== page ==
| e0704085-2e47-4e3d-b637-ae04e78f5000 | Ceph-Encrypted-High-IOPS | True      |
| 21b793e6-8adf-4c92-9bf9-14f5a7b6161a | LUKS                     | True      |
| 664b6e93-0677-4e11-8cf1-4938237b6ce2 | __DEFAULT__              | True      |
| 0a65e62f-3aad-4c6d-b175-96dedaa7ba1f | Ceph-High-IOPS           | True      |
| c4a685b0-64c4-4565-9b4c-9800056d659d | Ceph                     | True      |
+--------------------------------------+--------------------------+-----------+

On NWS OpenStack, the storage type providing LUKS encryption is conveniently called LUKS. Next, you will have to create a new volume, referencing the identified volume type:

openstack volume create --type LUKS --size 4 encryption-tutorial-volume
+---------------------+------------------------------------------------------------------+
| Field               | Value                                                            |
+---------------------+------------------------------------------------------------------+
| attachments         | []                                                               |
| availability_zone   | nova                                                             |
| bootable            | false                                                            |
| consistencygroup_id | None                                                             |
| created_at          | 2024-03-04T12:41:29.000000                                       |
| description         | None                                                             |
| encrypted           | True                                                             |
| id                  | 9b20a1d8-bfb6-4e4f-bb4b-dbda62e4afc7                             |
| multiattach         | False                                                            |
| name                | encryption-tutorial-volume                                       |
| properties          |                                                                  |
| replication_status  | None                                                             |
| size                | 4                                                                |
| snapshot_id         | None                                                             |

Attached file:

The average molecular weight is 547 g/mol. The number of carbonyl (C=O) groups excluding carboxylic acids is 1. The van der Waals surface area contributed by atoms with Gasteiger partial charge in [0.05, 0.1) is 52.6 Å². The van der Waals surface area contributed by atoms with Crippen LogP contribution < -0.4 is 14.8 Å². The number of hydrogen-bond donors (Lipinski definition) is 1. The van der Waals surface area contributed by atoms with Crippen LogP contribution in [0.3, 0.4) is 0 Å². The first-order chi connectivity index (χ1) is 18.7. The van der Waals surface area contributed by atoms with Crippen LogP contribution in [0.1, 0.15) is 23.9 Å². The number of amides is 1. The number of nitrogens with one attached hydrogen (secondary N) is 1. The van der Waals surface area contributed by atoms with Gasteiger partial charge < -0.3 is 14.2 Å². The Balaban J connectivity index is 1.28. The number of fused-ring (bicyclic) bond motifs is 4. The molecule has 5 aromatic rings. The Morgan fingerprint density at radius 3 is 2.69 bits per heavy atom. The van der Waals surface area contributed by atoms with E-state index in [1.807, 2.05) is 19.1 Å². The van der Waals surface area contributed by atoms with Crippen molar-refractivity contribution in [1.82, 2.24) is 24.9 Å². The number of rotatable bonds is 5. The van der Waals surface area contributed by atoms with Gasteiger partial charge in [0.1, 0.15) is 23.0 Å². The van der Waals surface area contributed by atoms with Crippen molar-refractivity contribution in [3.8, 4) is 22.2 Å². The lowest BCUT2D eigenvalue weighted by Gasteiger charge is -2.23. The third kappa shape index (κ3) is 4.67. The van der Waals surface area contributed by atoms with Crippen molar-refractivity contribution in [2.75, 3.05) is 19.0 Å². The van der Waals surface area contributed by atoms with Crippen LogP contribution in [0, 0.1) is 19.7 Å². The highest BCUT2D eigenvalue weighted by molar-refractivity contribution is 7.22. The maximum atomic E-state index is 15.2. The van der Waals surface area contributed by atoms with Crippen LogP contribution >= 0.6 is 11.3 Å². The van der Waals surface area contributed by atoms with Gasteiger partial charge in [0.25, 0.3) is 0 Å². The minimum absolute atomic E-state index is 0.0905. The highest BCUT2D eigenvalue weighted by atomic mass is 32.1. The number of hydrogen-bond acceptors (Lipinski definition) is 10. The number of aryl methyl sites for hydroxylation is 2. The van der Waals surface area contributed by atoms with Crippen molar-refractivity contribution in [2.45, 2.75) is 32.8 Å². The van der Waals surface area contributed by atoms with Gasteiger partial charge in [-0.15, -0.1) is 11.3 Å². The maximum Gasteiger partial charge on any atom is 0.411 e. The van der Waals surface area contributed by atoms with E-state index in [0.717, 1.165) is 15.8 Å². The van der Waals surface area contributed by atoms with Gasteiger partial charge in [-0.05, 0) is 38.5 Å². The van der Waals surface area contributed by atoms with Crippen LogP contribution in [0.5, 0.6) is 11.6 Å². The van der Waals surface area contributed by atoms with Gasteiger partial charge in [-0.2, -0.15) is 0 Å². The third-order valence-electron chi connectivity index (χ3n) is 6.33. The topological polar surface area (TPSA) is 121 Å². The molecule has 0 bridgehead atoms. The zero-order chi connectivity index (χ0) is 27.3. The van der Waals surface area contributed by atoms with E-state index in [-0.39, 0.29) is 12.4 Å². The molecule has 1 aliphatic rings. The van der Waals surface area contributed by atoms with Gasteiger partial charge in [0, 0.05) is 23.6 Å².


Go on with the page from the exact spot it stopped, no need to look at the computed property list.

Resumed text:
| source_volid        | None                                                             |
| status              | creating                                                         |
| type                | LUKS                                                             |
| updated_at          | None                                                             |
| user_id             | acfef1ea27ec3ac25fa5009238cdeb2cc5ae2c943da7ecb279c43a5a91b8a4bf |
+---------------------+------------------------------------------------------------------+

In the example above, I created a volume encryption-tutorial-volume with a size of 4GB. Next up, you will want to attach the volume to a VM.

On NWS OpenStack, volumes of the LUKS type will are encrypted using 256bit aes-xts-plain64 encryption.

Using LUKS Encrypted Volumes

In order to consume the volume, you will need a server to attach it to. Create a new server using the following command, or deploy one via the NWS or OpenStack dashboards:

openstack server create --flavor s1.small --image "Debian 10" --network public-network test-server

This command will work in any NWS OpenStack project – if you’re following along on a different OpenStack environment, you might have to adapt the referenced flavors, images, and networks.
Once the server has come up, you can go ahead and attach the LUKS encrypted volume you created before:

openstack server add volume --device /dev/sdb test-server encryption-tutorial-volume
+-----------------------+--------------------------------------+
| Field                 | Value                                |
+-----------------------+--------------------------------------+
| ID                    | 9b20a1d8-bfb6-4e4f-bb4b-dbda62e4afc7 |
| Server ID             | 7952e17d-0781-41c3-a1e9-b758574ac336 |
| Volume ID             | 9b20a1d8-bfb6-4e4f-bb4b-dbda62e4afc7 |
| Device                | /dev/sdb                             |
| Tag                   | None                                 |
| Delete On Termination | False                                |
+-----------------------+--------------------------------------+

If you log into your server now (e.g. via SSH), you should see a new storage device /dev/sdb. You can go ahead and format, mount, and consume it like any other OpenStack volume. OpenStack will have decrypted the block storage for you in the background already.

Summing it up

OpenStack provides you with everything you need to encrypt your storage at rest. You can use either OpenStack’s Horizon dashboard or its CLI to create, encrypt, and attach block storage volumes, without having to change any configuration on your VMs.